Heaven is for neuroscience: How the brain creates visions of God


Sam Kean in Salon (image: Eugene Thirion's “Jeanne d’Arc” (1876)):

[S]ome physicians had always had a different perspective on where the mind came from. They’d simply seen too many patients get beaned in the head and lose some higher faculty to think it all a coincidence. Doctors therefore began to promote a brain-centric view of human nature. And despite some heated debates over the centuries—especially about whether the brain had specialized regions or not—by the 1600s most learned men had enthroned the mind within the brain. A few brave scientists even began to search for that anatomical El Dorado: the exact seat of the soul within the brain.

One such explorer was Swedish philosopher Emanuel Swedenborg, one of the oddest ducks to ever waddle across the stage of history. Swedenborg’s family had made a fortune in mining in the late 1600s, and although he was raised in a pious household — his father wrote hymns for his daily bread and later became a bishop — Swedenborg devoted his life to physics, astronomy, and geology. He was the first person to suggest that the solar system formed when a giant cloud of space dust collapsed in upon itself, and much like Leonardo he sketched out plans for airplanes, submarines, and machine guns in his diaries. Contemporaries called him “the Swedish Aristotle.”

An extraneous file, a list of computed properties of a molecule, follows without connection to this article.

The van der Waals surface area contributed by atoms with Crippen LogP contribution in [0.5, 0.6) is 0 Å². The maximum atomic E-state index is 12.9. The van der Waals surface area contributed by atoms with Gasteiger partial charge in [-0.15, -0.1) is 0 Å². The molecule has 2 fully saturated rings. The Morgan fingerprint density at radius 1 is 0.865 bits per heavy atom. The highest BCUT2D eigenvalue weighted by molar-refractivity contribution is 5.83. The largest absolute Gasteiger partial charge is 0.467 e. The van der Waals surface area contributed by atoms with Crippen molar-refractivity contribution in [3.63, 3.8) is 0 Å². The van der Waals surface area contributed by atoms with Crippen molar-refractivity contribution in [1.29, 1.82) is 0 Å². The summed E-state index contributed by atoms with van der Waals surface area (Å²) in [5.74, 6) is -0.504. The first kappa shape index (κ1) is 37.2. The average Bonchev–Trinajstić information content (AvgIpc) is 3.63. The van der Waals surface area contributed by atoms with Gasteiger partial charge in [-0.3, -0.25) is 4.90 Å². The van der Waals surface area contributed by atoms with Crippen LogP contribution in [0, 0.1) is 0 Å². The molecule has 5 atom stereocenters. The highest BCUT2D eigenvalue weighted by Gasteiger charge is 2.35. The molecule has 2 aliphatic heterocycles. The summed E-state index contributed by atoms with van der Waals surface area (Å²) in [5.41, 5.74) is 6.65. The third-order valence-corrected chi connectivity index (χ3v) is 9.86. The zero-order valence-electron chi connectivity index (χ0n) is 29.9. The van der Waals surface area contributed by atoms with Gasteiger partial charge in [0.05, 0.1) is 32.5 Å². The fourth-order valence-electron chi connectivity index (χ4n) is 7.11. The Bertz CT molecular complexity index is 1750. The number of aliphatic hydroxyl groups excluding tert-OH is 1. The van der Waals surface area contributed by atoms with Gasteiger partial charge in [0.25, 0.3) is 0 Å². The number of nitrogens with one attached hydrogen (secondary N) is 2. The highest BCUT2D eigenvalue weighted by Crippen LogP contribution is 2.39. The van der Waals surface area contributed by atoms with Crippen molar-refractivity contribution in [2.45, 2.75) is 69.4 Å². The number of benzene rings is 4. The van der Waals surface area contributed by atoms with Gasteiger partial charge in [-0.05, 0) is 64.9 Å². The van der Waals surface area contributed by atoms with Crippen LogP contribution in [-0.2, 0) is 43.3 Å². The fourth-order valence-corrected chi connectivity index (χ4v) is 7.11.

In the 1730s, just after turning forty, Swedenborg took up neuroanatomy. Instead of actually dissecting brains, though, he got himself a comfy armchair and began leafing through a mountain of books. Based solely on this inquiry, he developed some remarkably prescient ideas. His theory about the brain containing millions of small, independent bits connected by fibers anticipated the neuron doctrine; he correctly deduced that the corpus callosum allows the left and right hemispheres to communicate; and he determined that the pituitary gland serves as “a chymical laboratory.” In each case Swedenborg claimed that he’d merely drawn some obvious conclusions from other people’s research. In reality, he radically reinterpreted the neuroscience of the time, and most everyone he cited would have condemned him as a luna- and/or heretic.

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